JacolineMaes’s review published on Letterboxd:
Shorter review upon first watch can be found here.
Beanpole is an extremely rich and nuanced story about dealing with war traumas. It focuses on two women: Masha who has just returned from the front and Iya who’s been back in Leningrad for a few years because of injuries which cause catatonic seizures. Iya looks after Masha’s son until she comes back and works as a nurse at a hospital where she cares for the wounded of the war.
Balagov takes his time telling this story and shows an immense array of different kinds of traumas and especially gives a voice to women who have been left out in these kinds of stories so often (he’s based this film on the stories Svetlana Alexievich has written down in The unwomanly face of war). It’s about child loss, about physical traumas, about having to deal with a wounded husband. It’s about carrying on, even when that means having to hurt others to get the only thing that seems to be able to fulfill what you want.
The characters all have their problems and even when they do terrible things, they are never judged. I never felt like hating them for what they do, because the urge and the feeling of suffocating is so strong it is easy to understand how they can see something as the only way out. Which is also because of the way Balagov sketches this world after the war. There’s a constant feeling of emptiness and loss; wallpaper is peeling of, a kid doesn’t seem to know what dogs are, because they have all been eaten and the dead of a child is nothing extraordinary.
I also adore how Beanpole is both a story from a female point of view, but at the same time gender almost feels irrelevant. The women can be strong, the men can be weak, but mostly every human being is both. All the characters are flawed and even the ones with little screentime feel extremely real with their own demons and histories which have formed them into what they are now. These women partially deal with different issues than men, but at the same time they are mostly as damaged human beings and therefore not essentially different. Beanpole thus shows how them being women has made us forget how they have suffered just the same as men. Women are also human beings, but we have so far ignored their stories, since war stereotypically isn’t their domain.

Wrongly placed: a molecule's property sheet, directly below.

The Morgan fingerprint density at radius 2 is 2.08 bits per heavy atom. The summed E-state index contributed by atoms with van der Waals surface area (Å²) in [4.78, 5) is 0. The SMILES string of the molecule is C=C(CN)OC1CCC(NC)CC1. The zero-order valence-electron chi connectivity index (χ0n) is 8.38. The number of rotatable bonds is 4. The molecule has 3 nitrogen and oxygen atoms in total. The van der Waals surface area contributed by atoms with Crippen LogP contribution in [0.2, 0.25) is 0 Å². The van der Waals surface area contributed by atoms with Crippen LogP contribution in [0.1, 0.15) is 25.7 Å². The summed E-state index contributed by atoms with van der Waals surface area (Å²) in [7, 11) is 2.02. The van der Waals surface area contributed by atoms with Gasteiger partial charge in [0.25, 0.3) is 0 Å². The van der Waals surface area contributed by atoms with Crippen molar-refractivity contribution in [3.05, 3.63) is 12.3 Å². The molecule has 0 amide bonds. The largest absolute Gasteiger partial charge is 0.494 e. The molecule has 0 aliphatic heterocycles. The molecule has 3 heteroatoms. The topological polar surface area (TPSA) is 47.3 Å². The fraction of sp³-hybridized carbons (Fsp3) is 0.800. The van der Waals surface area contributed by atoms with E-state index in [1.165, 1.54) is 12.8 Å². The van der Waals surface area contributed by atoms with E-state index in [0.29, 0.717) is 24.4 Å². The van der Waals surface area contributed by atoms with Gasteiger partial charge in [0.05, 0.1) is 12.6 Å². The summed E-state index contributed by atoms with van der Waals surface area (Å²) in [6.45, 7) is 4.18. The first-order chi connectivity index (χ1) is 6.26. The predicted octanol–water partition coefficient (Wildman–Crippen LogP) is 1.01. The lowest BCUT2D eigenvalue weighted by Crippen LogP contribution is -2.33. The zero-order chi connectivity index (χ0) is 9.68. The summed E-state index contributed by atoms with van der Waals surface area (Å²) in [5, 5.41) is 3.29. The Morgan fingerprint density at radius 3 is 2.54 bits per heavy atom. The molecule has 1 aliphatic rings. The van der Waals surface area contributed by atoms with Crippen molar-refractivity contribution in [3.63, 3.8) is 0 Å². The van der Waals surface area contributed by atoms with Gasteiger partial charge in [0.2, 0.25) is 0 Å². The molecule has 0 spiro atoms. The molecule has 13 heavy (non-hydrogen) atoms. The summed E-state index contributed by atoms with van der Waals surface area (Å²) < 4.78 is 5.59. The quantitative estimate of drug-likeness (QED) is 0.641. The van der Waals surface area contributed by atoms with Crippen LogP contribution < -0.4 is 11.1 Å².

The same goes for the relationships in this movie, they are complex and it would do the movie wrong to just put a simple lable on them. Power dynamics are continuously shifting, because of the information characters obtain or because of the mistakes they make. Doing the right thing can turn out the wrong way and wanting to heal can hurt others. Beanpole is constantly examining all these grey areas and does so by painting a vivid world in greens and reds and a little bit of white.
I will probably see this another time, because of the richness of the story, the beautiful cinematography and the powerhouse acting performances. I can’t wait to see what Balagov will make next and I also hope to see more of actresses Viktoriya Miroshnichenko and Vasilisa Perlygina and cinematographer Kseniya Sereda. If you have the chance and can deal with a slow and intense movies, please see this on the big screen, because it definitely deserves it.